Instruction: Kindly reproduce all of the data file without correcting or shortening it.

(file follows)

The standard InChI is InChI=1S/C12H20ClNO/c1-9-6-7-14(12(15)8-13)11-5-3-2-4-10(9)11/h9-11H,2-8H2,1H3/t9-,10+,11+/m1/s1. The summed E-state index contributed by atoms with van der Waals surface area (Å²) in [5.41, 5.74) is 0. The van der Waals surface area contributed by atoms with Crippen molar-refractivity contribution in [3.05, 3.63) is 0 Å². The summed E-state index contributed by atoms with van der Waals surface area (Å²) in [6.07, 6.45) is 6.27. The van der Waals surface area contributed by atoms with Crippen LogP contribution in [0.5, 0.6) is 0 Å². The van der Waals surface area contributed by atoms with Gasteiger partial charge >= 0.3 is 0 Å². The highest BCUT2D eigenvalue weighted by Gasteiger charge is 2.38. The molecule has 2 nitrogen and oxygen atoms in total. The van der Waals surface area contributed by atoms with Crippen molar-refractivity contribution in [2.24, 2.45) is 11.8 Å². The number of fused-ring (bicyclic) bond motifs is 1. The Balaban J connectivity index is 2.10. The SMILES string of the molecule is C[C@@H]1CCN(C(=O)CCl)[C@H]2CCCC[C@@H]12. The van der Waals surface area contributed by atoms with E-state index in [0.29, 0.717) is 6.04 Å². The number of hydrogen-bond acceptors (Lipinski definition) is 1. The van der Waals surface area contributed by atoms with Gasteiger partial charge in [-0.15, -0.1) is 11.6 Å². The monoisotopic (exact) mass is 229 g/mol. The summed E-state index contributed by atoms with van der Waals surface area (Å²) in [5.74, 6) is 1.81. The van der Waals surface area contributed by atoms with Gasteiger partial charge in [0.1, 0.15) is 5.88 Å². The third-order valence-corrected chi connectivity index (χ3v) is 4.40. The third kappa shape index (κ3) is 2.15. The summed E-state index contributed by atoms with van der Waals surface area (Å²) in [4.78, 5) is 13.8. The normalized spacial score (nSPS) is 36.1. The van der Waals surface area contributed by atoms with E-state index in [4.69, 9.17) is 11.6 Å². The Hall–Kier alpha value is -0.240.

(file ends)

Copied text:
The standard InChI is InChI=1S/C12H20ClNO/c1-9-6-7-14(12(15)8-13)11-5-3-2-4-10(9)11/h9-11H,2-8H2,1H3/t9-,10+,11+/m1/s1. The summed E-state index contributed by atoms with van der Waals surface area (Å²) in [5.41, 5.74) is 0. The van der Waals surface area contributed by atoms with Crippen molar-refractivity contribution in [3.05, 3.63) is 0 Å². The summed E-state index contributed by atoms with van der Waals surface area (Å²) in [6.07, 6.45) is 6.27. The van der Waals surface area contributed by atoms with Crippen LogP contribution in [0.5, 0.6) is 0 Å². The van der Waals surface area contributed by atoms with Gasteiger partial charge >= 0.3 is 0 Å². The highest BCUT2D eigenvalue weighted by Gasteiger charge is 2.38. The molecule has 2 nitrogen and oxygen atoms in total. The van der Waals surface area contributed by atoms with Crippen molar-refractivity contribution in [2.24, 2.45) is 11.8 Å². The number of fused-ring (bicyclic) bond motifs is 1. The Balaban J connectivity index is 2.10. The SMILES string of the molecule is C[C@@H]1CCN(C(=O)CCl)[C@H]2CCCC[C@@H]12. The van der Waals surface area contributed by atoms with E-state index in [0.29, 0.717) is 6.04 Å². The number of hydrogen-bond acceptors (Lipinski definition) is 1. The van der Waals surface area contributed by atoms with Gasteiger partial charge in [-0.15, -0.1) is 11.6 Å². The monoisotopic (exact) mass is 229 g/mol. The summed E-state index contributed by atoms with van der Waals surface area (Å²) in [5.74, 6) is 1.81. The van der Waals surface area contributed by atoms with Gasteiger partial charge in [0.1, 0.15) is 5.88 Å². The third-order valence-corrected chi connectivity index (χ3v) is 4.40. The third kappa shape index (κ3) is 2.15. The summed E-state index contributed by atoms with van der Waals surface area (Å²) in [4.78, 5) is 13.8. The normalized spacial score (nSPS) is 36.1. The van der Waals surface area contributed by atoms with E-state index in [4.69, 9.17) is 11.6 Å². The Hall–Kier alpha value is -0.240.